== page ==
I wanted to share some pearls of wisdom that have been passed along to me from my mom. Growing up in South Louisiana and with Cajun grandparents, my siblings and I heard quite a few treasures, many of them in French (if I knew how to spell half of them I'd share those too). I’m not so far from home here in SE Texas, but I know if I uttered some of those things around here I’d surely get some strange looks.
First, you should know that my mom is really, really a clean freak. She is a homemaker extraordinaire and she’s full of practical advice about keeping a home clean (advice that mostly involves elbow grease). When my sister and I lived at home, Mom wasn’t one of those strict parents who had to have everything just so, where it felt like you couldn’t "live in" your house. It wasn’t unusual, however, to walk into a room and find mom down on all-fours cleaning some spot (unseen to most by the naked eye) off of the floor. Mom has never owned a dishwasher. SHE is the dishwasher. It’s the kind of situation where you’d better be done with your food and drink if you’re thinking about leaving the table. If not, you may come back to find your plate picked up, washed, rinsed, and in the drying rack. If there are no dishes to wash, Mom will find something in the kitchen to work on until someone drops off a plate. After all, you never know when the cabinets might need a good wipe-down.
I owe a lot to these superior cleaning skills. When we moved into our house six years ago, it looked like the toilet in the master bathroom had never been cleaned. I mean never. The entire bowl was black with stains. Mom went in there with a washrag and various cleaners, and for the next couple of hours we stood back while lots of sounds and smells came from that room. Mom finally emerged, sweaty and exhausted, and the toilet to this day looks brand new. I still don’t know exactly how she did that. Just last week when we were getting ready to evacuate for Hurricane Ike, Mom called to be sure I was going to clean out my refrigerator. I can’t tell you how happy I am that we did that before we left! Coming home to that would have been a nightmare. Thanks for the heads-up, Mom.
Mom is also pretty darn tough. She has been through a lot in her life and she is afraid of very little. She loves romance movies, but she also loves horror movies – the scarier the better. I’ve seen her kill a snake with a shovel, yet she is terrified of lizards. She’s not all business, though. My mom loves to laugh and she has a great sense of humor. If I had to pick a few very favorite (or most humorous) expressions I’ve learned from Mom, I’d go with these:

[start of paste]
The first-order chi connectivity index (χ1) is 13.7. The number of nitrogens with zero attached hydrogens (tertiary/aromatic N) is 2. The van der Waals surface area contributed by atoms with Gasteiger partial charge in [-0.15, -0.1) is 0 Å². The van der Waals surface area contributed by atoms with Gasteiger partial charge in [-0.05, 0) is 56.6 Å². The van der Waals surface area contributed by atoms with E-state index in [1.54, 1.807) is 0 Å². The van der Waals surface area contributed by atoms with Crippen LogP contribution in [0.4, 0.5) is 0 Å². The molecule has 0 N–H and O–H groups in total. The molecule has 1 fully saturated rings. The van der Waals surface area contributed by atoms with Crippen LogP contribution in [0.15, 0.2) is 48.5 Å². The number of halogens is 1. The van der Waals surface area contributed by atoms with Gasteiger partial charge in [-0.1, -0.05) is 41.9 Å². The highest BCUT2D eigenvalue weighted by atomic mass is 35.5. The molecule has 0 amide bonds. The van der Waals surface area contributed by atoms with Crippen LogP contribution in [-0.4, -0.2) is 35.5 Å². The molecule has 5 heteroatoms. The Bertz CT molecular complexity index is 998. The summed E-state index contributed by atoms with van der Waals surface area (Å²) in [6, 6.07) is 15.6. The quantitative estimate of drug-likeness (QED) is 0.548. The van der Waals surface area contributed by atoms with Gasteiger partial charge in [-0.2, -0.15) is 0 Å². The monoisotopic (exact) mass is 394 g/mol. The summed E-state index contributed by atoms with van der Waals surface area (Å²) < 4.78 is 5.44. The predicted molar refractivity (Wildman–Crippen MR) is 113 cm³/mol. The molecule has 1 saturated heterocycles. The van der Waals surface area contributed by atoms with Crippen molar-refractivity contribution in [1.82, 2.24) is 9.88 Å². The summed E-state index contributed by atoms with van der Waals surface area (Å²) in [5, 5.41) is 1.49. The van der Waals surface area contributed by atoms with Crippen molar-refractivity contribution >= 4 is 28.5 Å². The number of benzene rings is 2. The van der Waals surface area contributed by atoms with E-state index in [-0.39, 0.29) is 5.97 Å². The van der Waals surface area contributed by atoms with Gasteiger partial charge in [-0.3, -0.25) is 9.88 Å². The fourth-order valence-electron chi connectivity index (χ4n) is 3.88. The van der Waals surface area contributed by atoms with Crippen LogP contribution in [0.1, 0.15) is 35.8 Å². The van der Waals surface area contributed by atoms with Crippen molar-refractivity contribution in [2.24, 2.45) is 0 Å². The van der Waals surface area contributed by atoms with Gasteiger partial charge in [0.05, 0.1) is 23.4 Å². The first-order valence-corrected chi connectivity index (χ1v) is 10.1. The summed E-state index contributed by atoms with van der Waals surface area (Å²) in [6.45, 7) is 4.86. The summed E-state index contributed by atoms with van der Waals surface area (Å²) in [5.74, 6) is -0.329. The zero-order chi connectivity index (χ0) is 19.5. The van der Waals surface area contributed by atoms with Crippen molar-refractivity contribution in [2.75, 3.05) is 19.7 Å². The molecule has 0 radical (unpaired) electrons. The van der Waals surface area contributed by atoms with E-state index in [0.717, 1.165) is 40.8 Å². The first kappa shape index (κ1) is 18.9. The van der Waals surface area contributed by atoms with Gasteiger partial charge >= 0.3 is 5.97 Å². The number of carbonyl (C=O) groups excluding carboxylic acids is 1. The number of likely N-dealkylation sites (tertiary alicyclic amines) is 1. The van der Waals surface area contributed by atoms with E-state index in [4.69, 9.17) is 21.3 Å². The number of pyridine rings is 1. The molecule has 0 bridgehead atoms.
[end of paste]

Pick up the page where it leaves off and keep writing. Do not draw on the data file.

1. Evil communications corrupt good manners.
I wish I could remember the exact moment my mom found this verse in 1 Corinthians in the King James Version. I wonder if you could literally see a light bulb appear above her head, or if she jotted it down to remember to make it her new mantra. Either way, it's what she always said to my sister and me as we left the house. We never had a strict curfew; Mom trusted us not to stay out too late or get into any trouble. I don't know how she did it exactly, but the last thing we wanted to do was disappoint her so we were pretty good kids. Mom used this verse as a reminder for us to be careful not let bad company influence the good manners she'd taught us.
2. Don't make the corners come to you.
Mom picked up this piece of wisdom from her grandmother. My Granny was a hard worker too, the old-school kind who could wring a chicken's neck with one snap and have it on the table for dinner. None of this boneless, skinless, grocery-store chicken I'm serving up. Granny sounds rough, but actually she was the sweetest, gentlest old lady you could've ever met. Anyway, this bit of advice means you have to work hard. If you're sweeping the floor, go all the way to the corners. They won't come to you. If you see something that needs to be done, do it, and do it well. It's wisdom like this that helps keep me on top of my housework. I don't think I'll ever be as efficient as Granny was and there's no way I'm ever touching a live chicken, but hey, a girl can try.
Finally, my favorite:
3. You have your butt in your face.
That's right. Your butt. In your face. I've taught this gem to a few of my local friends and it catches on like wildfire. I would love to hear your examples of trying to use it this week. Basically, it means you're in a bad mood. You're a grump. Your butt is in your face. Doesn't that somehow perfectly explain a really bad mood sometimes? Try it out. Your husband comes home from work and he's all bent out of shape because someone cut him off in traffic. You just say, "Honey, I'm sorry you have your butt in your face today." Who knows, it might just lighten the mood. A word to the wise: it works for minor inconveniences, but don't try to use it for problems that are too serious!
So thanks, Mom for teaching me how to keep a house clean, how to have good manners, how to be a strong woman of faith, and how to laugh. I hope I can do all of them half as well as you have.
Here's a photo of my mom with three of her siblings and two of her cousins in 1956. I love this pic. It's a serious occasion: her oldest sister's First Communion (Mom was raised Catholic but we are now Protestant). That's my mom in the red dress, with her tongue sticking out. She was always the black sheep, and I love her for it!